The principles of law involved here have been fully and repeatedly stated throughout our reports so as to be commonplace far beyond any need of any considerable citation.

The record reveals that the parties were accorded a fair trial without prejudicial error in law. The evidence, which left much to be desired in amount and quality, was conflicting and sufficient, although little more, to support a verdict. The jury saw and heard the witnesses. This Court did not. The case presented issues of fact which the jury decided. We cannot substitute our judgment for theirs. We are not a deferred or sublimated jury.

From the decided cases we cite at random a few of the many controlling authorities.

"It is an elementary principle that when valuable services are rendered by one person at the request or with the knowledge and consent of another, under circumstances not inconsistent with the relation of debtor and creditor between the parties, a promise to pay is ordinarily said to be implied by law on the part of him who knowingly receives the benefit of them, and is enforced on grounds of justice, in order to compel the performance of a legal and moral duty." Saunders v. Saunders, 90 Me. 284, 289, 38 A. 172, 173. "In such cases, as neither the justice of the plaintiff's claim nor the moral obligation or duty of the defendant is at once apparent, the law creates no contract in favor of the plaintiff, *206 and, aside from the ordinary burden of proof, raises no presumption against him. It simply leaves it as a question of fact to be determined by the jury upon the peculiar circumstances and conditions existing in each case. It is then incumbent upon the plaintiff to satisfy the jury that the services were rendered under circumstances consistent with contract relations between the parties, and that the defendant either expressly agreed to pay for the services, or to give certain property therefor, or that they were rendered by the plaintiff in pursuance of a mutual understanding between the parties that he was to receive payment, or in the expectation and belief that he was to receive payment, and that the circumstances of the case and the conduct of the defendant justified such expectation and belief." Saunders v. Saunders, 90 Me. 284, 290, 38 A. 172, 173. "* * * It is not enough to show that valuable service was rendered. It must be shown, also, that the plaintiff expected to receive compensation, and that the defendant's intestate so understood, by reason of a mutual understanding or otherwise, or that under the circumstances he ought so to have understood. Both propositions are essential, and must be proved. This is the law of implied contracts. Whether the plaintiff expected compensation, and whether the defendant's intestate so understood, or ought so to have understood, are questions of fact, and must be determined in a case like this, where there is no testimony from either of the parties, by a consideration of the circumstances, of their relations to each other, of their respective conduct, and of the probabilities." Leighton v. Nash, 111 Me. 525, 528, 90 A. 385, 386. "There is not in any given case a legal presumption that services are rendered either gratuitously or for compensation. The issue is one of fact, whether under the circumstances of the particular case the services were rendered on the basis of contractual relation, either express or implied." Colvin v. Barrett, 151 Me. 344, 352, 118 A.2d 775, 780. "A verdict by a jury on a properly submitted issue should not be set aside even when there is strong doubt of the actual occurrence or existence of a fact found by a jury. If the evidence is conflicting, their finding will not be disturbed on that ground. A new trial will not be granted unless the verdict is clearly wrong. Where there is evidence to support a verdict and there is nothing in the case which would justify the substitution of the judgment of the Court, who did not see nor hear witnesses, for that of the jury who did, and it appearing that the parties have had a fair trial without prejudicial error in law, the verdict should not be disturbed. See Cobb v. Cogswell, 111 Me. 336, 89 A. 137; Sanford v. Kimball, 106 Me. 355, 76 A. 890; Lewis v. Washington County Railroad Co., 97 Me. 340, 54 A. 766; Stone v. Lewiston, B. & B. Street Railway, 99 Me. 243, 59 A. 56; Inhabitants of Atkinson v. Inhabitants of Orneville, 96 Me. 311, 52 A. 796. The burden is on the moving party to show that the adverse verdict is clearly and manifestly wrong. Day v. Isaacson, 124 Me. 407, 130 A. 212. See also Perry v. Butler, 142 Me. 154, 48 A.2d 631 and Jannell v. Myers, 124 Me. 229, 127 A. 156. * * * * * * "* * * The evidence in this case was such that intelligent and fair-minded persons might differ thereon." Bowie v. Landry, 150 Me. 239, 241, 242, 108 A.2d 314, 315. "* * * The issue is not whether we agree with the verdict, but whether *207 the decision of the jury was clearly wrong. We find nothing to indicate that the jury reached the verdict through bias, prejudice, or mistake of law or fact. First Nat'l Bank of Pittsfield v. Morong, 1951, 146 Me. 430, 82 A.2d 98." Birmingham v. Sears, Roebuck & Co., 151 Me. 460, 121 A.2d 335, 336.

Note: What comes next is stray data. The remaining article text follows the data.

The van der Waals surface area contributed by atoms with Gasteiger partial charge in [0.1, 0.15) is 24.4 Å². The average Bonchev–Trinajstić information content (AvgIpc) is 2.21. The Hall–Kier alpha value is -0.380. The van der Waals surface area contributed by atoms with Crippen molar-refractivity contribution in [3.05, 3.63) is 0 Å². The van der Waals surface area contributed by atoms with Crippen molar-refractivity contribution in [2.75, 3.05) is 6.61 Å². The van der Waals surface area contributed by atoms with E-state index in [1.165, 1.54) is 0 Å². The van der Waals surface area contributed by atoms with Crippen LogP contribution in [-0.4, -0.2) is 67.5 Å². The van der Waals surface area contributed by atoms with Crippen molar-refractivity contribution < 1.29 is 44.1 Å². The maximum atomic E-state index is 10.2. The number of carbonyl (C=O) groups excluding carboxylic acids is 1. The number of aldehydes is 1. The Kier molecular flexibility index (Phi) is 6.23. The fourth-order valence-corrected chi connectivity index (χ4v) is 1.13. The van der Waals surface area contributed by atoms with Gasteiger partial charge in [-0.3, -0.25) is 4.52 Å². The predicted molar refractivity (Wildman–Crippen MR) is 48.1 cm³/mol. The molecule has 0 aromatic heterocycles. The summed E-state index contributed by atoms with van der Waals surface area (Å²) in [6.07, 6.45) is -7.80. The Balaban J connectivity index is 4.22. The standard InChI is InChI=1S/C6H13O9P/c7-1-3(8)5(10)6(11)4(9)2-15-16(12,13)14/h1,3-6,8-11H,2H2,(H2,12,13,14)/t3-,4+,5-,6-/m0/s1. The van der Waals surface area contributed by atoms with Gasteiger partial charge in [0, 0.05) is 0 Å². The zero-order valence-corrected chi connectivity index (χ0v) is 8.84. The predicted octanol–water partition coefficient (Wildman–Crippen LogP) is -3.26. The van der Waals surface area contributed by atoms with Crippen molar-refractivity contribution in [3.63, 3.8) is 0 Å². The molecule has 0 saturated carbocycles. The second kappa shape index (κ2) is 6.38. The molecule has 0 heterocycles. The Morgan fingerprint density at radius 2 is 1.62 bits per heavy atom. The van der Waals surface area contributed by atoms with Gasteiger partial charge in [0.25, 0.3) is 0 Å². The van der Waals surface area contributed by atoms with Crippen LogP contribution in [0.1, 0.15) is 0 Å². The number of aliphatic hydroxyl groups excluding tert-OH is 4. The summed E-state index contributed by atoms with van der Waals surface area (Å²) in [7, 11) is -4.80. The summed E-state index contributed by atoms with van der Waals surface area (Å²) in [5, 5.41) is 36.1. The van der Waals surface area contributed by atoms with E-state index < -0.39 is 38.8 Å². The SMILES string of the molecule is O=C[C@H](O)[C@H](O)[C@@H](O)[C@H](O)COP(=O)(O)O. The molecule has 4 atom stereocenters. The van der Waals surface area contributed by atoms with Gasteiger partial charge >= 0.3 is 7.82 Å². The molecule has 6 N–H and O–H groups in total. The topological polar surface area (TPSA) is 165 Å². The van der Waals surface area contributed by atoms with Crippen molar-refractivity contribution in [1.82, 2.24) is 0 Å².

The sound, legal principles arrayed above and a considered review of the evidence in the instant case decide us that the jury was not manifestly or clearly wrong in its conclusion that an implied contractual relation and a legal obligation obtained between the plaintiff and the defendant's intestate.

Upon the topic of damages analysis demonstrates that from February 5, 1950 to May 12, 1954 were some 1557 days. The amount of the verdict is $3,000. Allowance may be made for payment to the plaintiff of the aggregate sum of $96 in accordance with two exhibits introduced by the defense. It becomes manifest, then, that, for the whole period of stated time to the death of the intestate, the jury awarded the plaintiff less than $2 per day or $14 per 7-day week for services rendered. If the jury found that the plaintiff worked only one half of the days involved, the payment is $4 per day or $28 per 7-day week. We cannot from the record know the actual calculation by the jury.

It is our judgment that the evidence was sufficient to sustain a verdict for the plaintiff. With that established we cannot say that a verdict for the amount set was excessive to the extent that it becomes "apparent that the jury acted under some bias, prejudice, or improper influence, or have made some mistake of fact or law." Pearson v. Hanna, 145 Me. 379, 381, 70 A.2d 247, 248, 16 A.L.R.2d 1; Cayford v. Wilbur, 86 Me. 414, 416, 29 A. 1117.

Motion overruled.